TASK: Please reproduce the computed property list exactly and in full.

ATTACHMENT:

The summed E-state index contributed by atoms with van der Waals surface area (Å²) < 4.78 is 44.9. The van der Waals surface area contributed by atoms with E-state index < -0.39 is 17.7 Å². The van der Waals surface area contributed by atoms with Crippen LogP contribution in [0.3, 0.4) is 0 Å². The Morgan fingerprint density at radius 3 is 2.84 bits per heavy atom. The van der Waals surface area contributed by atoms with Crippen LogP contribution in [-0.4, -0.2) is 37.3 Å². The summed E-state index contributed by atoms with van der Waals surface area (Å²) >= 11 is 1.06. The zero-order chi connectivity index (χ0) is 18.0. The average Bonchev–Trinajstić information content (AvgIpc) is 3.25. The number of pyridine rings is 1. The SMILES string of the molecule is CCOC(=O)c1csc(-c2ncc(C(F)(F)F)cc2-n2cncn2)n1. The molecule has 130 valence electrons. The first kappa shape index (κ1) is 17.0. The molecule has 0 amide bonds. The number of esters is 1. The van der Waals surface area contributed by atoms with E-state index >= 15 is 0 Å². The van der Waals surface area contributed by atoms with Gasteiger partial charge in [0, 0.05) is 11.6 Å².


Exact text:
The summed E-state index contributed by atoms with van der Waals surface area (Å²) < 4.78 is 44.9. The van der Waals surface area contributed by atoms with E-state index < -0.39 is 17.7 Å². The van der Waals surface area contributed by atoms with Crippen LogP contribution in [0.3, 0.4) is 0 Å². The Morgan fingerprint density at radius 3 is 2.84 bits per heavy atom. The van der Waals surface area contributed by atoms with Crippen LogP contribution in [-0.4, -0.2) is 37.3 Å². The summed E-state index contributed by atoms with van der Waals surface area (Å²) >= 11 is 1.06. The zero-order chi connectivity index (χ0) is 18.0. The average Bonchev–Trinajstić information content (AvgIpc) is 3.25. The number of pyridine rings is 1. The SMILES string of the molecule is CCOC(=O)c1csc(-c2ncc(C(F)(F)F)cc2-n2cncn2)n1. The molecule has 130 valence electrons. The first kappa shape index (κ1) is 17.0. The molecule has 0 amide bonds. The number of esters is 1. The van der Waals surface area contributed by atoms with E-state index >= 15 is 0 Å². The van der Waals surface area contributed by atoms with Gasteiger partial charge in [0, 0.05) is 11.6 Å².